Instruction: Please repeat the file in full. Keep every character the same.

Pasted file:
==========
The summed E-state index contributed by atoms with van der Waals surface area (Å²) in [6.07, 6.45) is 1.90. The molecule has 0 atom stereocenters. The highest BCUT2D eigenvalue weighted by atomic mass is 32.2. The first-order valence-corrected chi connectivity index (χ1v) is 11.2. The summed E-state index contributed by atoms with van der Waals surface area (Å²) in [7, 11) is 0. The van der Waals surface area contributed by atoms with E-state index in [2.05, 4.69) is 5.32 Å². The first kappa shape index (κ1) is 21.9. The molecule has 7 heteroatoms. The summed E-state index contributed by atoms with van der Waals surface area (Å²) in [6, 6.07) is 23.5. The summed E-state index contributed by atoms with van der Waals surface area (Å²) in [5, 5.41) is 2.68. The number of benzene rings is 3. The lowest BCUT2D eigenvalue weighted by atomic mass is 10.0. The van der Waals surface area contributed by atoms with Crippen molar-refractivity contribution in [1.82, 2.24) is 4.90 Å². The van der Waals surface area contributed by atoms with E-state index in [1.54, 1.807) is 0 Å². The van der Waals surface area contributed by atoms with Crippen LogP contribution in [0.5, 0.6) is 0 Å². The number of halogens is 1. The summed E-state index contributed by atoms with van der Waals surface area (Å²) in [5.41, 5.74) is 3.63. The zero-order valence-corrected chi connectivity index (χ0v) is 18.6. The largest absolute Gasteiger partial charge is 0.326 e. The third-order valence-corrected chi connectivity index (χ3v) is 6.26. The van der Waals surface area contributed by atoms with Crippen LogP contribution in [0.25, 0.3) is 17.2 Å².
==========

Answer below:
The summed E-state index contributed by atoms with van der Waals surface area (Å²) in [6.07, 6.45) is 1.90. The molecule has 0 atom stereocenters. The highest BCUT2D eigenvalue weighted by atomic mass is 32.2. The first-order valence-corrected chi connectivity index (χ1v) is 11.2. The summed E-state index contributed by atoms with van der Waals surface area (Å²) in [7, 11) is 0. The van der Waals surface area contributed by atoms with E-state index in [2.05, 4.69) is 5.32 Å². The first kappa shape index (κ1) is 21.9. The molecule has 7 heteroatoms. The summed E-state index contributed by atoms with van der Waals surface area (Å²) in [6, 6.07) is 23.5. The summed E-state index contributed by atoms with van der Waals surface area (Å²) in [5, 5.41) is 2.68. The number of benzene rings is 3. The lowest BCUT2D eigenvalue weighted by atomic mass is 10.0. The van der Waals surface area contributed by atoms with Crippen molar-refractivity contribution in [1.82, 2.24) is 4.90 Å². The van der Waals surface area contributed by atoms with E-state index in [1.54, 1.807) is 0 Å². The van der Waals surface area contributed by atoms with Crippen LogP contribution in [0.5, 0.6) is 0 Å². The number of halogens is 1. The summed E-state index contributed by atoms with van der Waals surface area (Å²) in [5.41, 5.74) is 3.63. The zero-order valence-corrected chi connectivity index (χ0v) is 18.6. The largest absolute Gasteiger partial charge is 0.326 e. The third-order valence-corrected chi connectivity index (χ3v) is 6.26. The van der Waals surface area contributed by atoms with Crippen LogP contribution in [0.25, 0.3) is 17.2 Å².